Bent, theJetsBlog.com Follow on Twitter
One dilemma facing the Jets over the next few years is how to handle Leonard Williams' contract situation.
The Jets unsurprisingly picked up the fifth-year option on Williams' rookie deal last April, so they'll control his rights next year, with the option to franchise him in 2020. However, this will mean his salary escalates dramatically, to a level some believe is too high based on his production levels.
A long-term extension is one option, but determining his value is likely to prove problematic. One alternative to this would be to pick up some value for him in a trade, and let establishing his value become someone else's problem. This weekend, ESPN's Rich Cimini wrote that this could be a possibility during the offseason, suggesting the Jets might look to see if they could deal him for a second-round pick or more.
It's understandable that Jets fans might not want to shell out big money to another defensive lineman, especially after the long-term deal they gave Muhammad Wilkerson ended up backfiring for a variety of reasons. Williams had a career-low 42 tackles in 2018, and his sack totals have been nowhere near those of players like JJ Watt and Aaron Donald, who had 16 and 20.5 respectively this season. Williams has just 17 in his entire four-year career.
Nevertheless, he was still one of the Jets' top defensive performers last season, leading the team in tackles for loss and quarterback hits.
In any case, Williams' contributions cannot solely be measured by raw statistics, as he typically saw the most attention from opposing teams in terms of double-teams or plays designed to go away from him. This enabled players like Henry Anderson and Jordan Jenkins, who tied for the team-lead with seven sacks each, to work more one-on-one match-ups.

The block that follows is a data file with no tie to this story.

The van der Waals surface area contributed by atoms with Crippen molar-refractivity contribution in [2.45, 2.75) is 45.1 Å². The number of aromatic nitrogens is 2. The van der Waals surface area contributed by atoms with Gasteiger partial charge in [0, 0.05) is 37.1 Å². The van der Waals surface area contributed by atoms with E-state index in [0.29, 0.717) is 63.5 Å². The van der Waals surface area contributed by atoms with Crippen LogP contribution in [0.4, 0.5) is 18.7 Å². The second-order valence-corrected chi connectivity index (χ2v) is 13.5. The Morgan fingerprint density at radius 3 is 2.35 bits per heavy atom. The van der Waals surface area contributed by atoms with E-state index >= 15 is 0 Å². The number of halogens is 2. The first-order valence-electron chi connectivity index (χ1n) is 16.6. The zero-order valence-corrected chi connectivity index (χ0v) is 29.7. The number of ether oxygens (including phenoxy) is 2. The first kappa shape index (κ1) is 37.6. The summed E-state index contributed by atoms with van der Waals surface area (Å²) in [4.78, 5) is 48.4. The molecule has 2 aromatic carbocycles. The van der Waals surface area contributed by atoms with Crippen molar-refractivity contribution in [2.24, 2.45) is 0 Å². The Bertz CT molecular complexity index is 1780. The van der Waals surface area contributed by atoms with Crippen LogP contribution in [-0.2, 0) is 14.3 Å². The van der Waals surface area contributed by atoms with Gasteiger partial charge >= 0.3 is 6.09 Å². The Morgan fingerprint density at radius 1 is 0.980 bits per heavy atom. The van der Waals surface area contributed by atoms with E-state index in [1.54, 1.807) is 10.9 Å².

Williams also directly enabled them to generate some of that production by creating the initial pressure, which led them to clean up. His disruptiveness also benefited players like Steve McLendon, Mike Pennel and Avery Williamson against the run.
Beyond his on-field performance, Williams is a positive locker-room influence and viewed as part of the team's core moving forward, so letting him go could send the wrong message to other players, including prospective free-agent signings. This isn't the same as when they traded Sheldon Richardson, who had been involved in several off-field incidents and was becoming a distraction.
The Jets acquired a second-round pick and Jermaine Kearse for Richardson before the 2017 season, which was a good return, especially since Richardson's star had faded even further than that of Williams. However, if Richardson had ascended to superstar status over the past two years, it would be viewed as a big mistake and that's a concern if the Jets were to move Williams now.
Although he's been in the league for four seasons, it's easy to forget that Williams is still only 24 and has already been a Pro Bowler once. Many top defensive linemen have improved dramatically after they turned 25, including current Pro Bowlers Cameron Heyward, Jurrell Casey and Akiem Hicks.
If paired with more disruptive front seven players, Williams could put up much better numbers in the years ahead.
Bill Parcells' Jets 20 years ago made a trade in a similar situation that should serve as a cautionary tale. While not a Pro Bowler, Hugh Douglas was a young defensive lineman who had established himself as a dynamic player on a struggling team. He racked up double-digits in sacks once, and ended up with 22 overall in his first three seasons. However, following a slight drop-off in production in year three, Parcells opted to trade him for draft picks in the second and fifth round.
Douglas went on to rack up 58 more sacks in seven seasons after leaving the Jets, and was a multiple-time All-Pro and Pro Bowler. Having used one of the two picks to move back and acquire a couple more picks, the players the Jets ended up with - Casey Dailey, Dorian Boose, Kevin Williams and Eric Bateman - barely contributed anything as Jets.
The Jets actually went to the AFC title game in the following season, but they did so with a defensive line lacking star power, and that remained a major weakness until they used two first round picks on Shaun Ellis and John Abraham in 2000. Retaining Douglas arguably could have been enough to push that 1998 team over the top.
Once the Jets decide on their new coach, the obvious thing to do with Williams is to let him play out the 2019 season on his fifth-year option. After that, they'll have still have plenty of options and the appropriate path should hopefully be clearer.